Another interesting wording can be seen in point 5:
5. The European Parliament …
- stresses that measures limiting fundamental rights on the internet need to be necessary and proportionate, in line with Member State and European legislation and in compliance with the child’s rights under the UNCRC;
- recalls that illegal online content should be deleted immediately on the basis of due legal process;
- recalls that removal of illegal online content, in which the ICT industry plays a certain role, can only take place after judicial authorisation;
Human rights watchdog HAX comments:
So, the European Parliament just said that it’s OK to limit fundamental rights on the Internet? I think it did. If so, naturally it’s a good thing that it’s going to be done under rule of law and after due process. But is it at all acceptable to limit our fundamental rights? The reason they are called “fundamental” is that they should not be limited. At all. Ever.
One can also note that the paragraphs about deleting content are totally meaningless; as if any member state acts in any other way when encountering illegal content.
Sex with a 13 year old legal in Sweden
A man, 27, who had sex with a 13-year-old girl, who lived at his place for some days after they had met in a park, has been acquitted by the second highest court in Sweden, after first also having been acquitted by a regional court.
The reason is that he says he didn’t know the girl was 13. He claims she looked 15-17. And the court, who watched videos of the police interrogation with the girl, agrees. She’s “physically very well developed”, they conclude. Intent is an important part of Swedish jurisdiction, and the court concludes that the man did not have any intent to commit a crime by having sex with someone under 15.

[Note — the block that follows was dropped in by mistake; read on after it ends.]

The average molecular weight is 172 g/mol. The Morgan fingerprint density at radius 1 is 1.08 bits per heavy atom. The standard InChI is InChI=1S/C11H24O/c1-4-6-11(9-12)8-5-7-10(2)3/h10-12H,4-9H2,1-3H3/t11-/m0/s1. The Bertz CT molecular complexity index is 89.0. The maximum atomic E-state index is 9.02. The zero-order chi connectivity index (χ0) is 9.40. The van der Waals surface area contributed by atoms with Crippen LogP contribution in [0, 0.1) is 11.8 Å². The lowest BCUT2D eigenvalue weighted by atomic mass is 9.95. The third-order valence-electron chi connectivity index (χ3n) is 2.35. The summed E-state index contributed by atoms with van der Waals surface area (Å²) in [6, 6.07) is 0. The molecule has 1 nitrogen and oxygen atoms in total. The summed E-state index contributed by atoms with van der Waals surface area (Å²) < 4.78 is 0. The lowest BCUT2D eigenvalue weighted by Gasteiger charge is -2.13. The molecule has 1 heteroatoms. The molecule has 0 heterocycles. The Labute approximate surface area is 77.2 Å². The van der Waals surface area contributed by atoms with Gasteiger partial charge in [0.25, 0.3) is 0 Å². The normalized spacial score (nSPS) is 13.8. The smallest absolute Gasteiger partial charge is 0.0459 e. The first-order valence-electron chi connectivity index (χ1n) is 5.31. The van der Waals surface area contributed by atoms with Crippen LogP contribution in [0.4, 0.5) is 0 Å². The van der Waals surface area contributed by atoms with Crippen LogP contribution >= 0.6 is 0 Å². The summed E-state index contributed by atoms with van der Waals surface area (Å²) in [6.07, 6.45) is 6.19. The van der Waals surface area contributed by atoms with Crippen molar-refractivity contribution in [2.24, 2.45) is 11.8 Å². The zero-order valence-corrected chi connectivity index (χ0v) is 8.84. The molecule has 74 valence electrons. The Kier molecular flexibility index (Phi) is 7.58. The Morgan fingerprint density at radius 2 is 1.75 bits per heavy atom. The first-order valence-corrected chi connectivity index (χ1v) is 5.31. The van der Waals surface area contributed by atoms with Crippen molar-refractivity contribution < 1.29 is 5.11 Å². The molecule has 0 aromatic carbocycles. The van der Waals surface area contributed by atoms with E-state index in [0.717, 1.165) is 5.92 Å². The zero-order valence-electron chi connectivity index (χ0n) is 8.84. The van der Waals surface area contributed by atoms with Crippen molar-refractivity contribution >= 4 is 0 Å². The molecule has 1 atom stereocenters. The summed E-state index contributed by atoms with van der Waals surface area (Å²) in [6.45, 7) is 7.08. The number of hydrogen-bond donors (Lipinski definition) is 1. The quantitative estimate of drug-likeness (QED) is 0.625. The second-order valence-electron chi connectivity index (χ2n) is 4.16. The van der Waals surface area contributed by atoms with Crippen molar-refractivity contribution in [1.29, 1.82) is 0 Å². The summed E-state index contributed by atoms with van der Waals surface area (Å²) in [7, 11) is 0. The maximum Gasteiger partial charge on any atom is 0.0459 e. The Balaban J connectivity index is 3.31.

An “expert” on rapes is interviewed by the Swedish Radio. She is very critical, saying that “a nine-year-old child can use her mother’s make-up and suddenly look 25”. Yeah, right! It’s funny how often commenters do not comment on the actual situation – in this case a 13 year old (illegal) who looked 15 to 17 (legal) – but instead exaggerate to create a more upsetting picture in the listeners’ head. Critics of this magazine often used that rhetorical figure. (source)
In Sweden, sex with someone under the age of 15 is called “rape of a child”, no matter the circumstances. It’s a bit like the American expression “statutory rape”, but with the difference that everyone knows that “statutory rape” usually is not real rape, whereas the Swedish description of the crime makes people think of a terrible deed.
It’s not clear yet whether the verdict will be appealed to the supreme court.